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Nah if it were free mason it would have to be 33 and a 3rd degree. As for it yeah, dropping the ball like that on pbr, a clean cut case of post hoc proctor hoc.
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“The Guinness logo is an accurate depiction of the real Brian Boru harp, but the harp on the Euro is a mirror image. This is because Guinness copyrighted the logo.”

Mmmmm…. the coat of arms of the Republic of Eire, the great seal of the Irish Free State, the Coat of Arms of the United Kingdom and the flag of Leinster all show the harp in the same fashion as the Euro coin. That “copyrighted harp” thing looks more like a publicity gimmick by Guiness to me. By the way, that harp is a beautiful symbol."

Indeed. The harp on the Euro (and previous currencies used in Ireland such as the punt) is a representation of the harp of Brian Boru. The Guinness logo is actually reversed as they were not permitted to use it as their logo under Irish law. So they reversed the image of the harp so it would technically be a different image.
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Great piece.

Although I've heard the most rumors about the Rolling Rock "33" I think the story of the Bass Red Triangle being the first registered trademark in Britain in 1876 is the most interesting story. It's one I'll likely be repeating for the rest of my life whenever a buddy orders a Bass.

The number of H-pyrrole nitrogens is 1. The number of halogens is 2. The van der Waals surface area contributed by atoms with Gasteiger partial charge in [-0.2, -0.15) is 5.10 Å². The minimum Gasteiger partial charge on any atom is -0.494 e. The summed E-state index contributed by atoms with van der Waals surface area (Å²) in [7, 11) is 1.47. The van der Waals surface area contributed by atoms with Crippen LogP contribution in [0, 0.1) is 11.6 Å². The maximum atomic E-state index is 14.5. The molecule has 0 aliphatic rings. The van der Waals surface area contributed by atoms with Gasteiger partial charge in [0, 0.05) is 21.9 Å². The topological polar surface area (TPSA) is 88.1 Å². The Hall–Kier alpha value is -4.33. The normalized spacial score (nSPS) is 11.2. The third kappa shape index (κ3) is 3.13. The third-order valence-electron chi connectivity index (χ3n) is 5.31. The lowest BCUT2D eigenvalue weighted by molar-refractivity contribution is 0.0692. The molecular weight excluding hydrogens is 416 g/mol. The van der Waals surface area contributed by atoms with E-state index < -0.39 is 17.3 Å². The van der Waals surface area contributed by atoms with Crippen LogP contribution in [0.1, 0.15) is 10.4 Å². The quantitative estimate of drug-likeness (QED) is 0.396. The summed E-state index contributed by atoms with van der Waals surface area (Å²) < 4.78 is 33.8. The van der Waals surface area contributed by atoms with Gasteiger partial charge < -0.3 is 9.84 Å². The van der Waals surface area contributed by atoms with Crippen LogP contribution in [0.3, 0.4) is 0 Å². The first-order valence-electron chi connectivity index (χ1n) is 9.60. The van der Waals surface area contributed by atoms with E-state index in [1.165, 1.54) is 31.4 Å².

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Know why an empty or sideways bottle of Molson Export is sometimes referred to as an Armadillo? The ship in the logo resembles an armadillo when the bottle is lying on its side.

http://en.wikipedia.org/wiki/File:Molson_Export_Lable_Logo.png
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Your explaination re why "Pabst Blue Ribbon" is crapola. It was re-named "Blue Ribbon" because it won a blue ribbon in a blind taste test. Just that simple.
Your maundering re why the number 33 on beer bottles (in the US, in France, in Germany) is much, much worse. Once you start a meandering speculation on "why" something, you immediately divorce logic and any hope for the truth. Supposition based on zero facts never go anywhere. I contacted some brewing companies in Europe who used 33 for many years before Rolling Rock was born (1939). The reason for 33 is so simple in boggles the mind. I am not going to tell you. Find out for yourself. Or keep on jabbering and maundering about 1933 and numbers of words and letters and etc. I will give you a hint. It has to do with the metric measurement of liquid volume.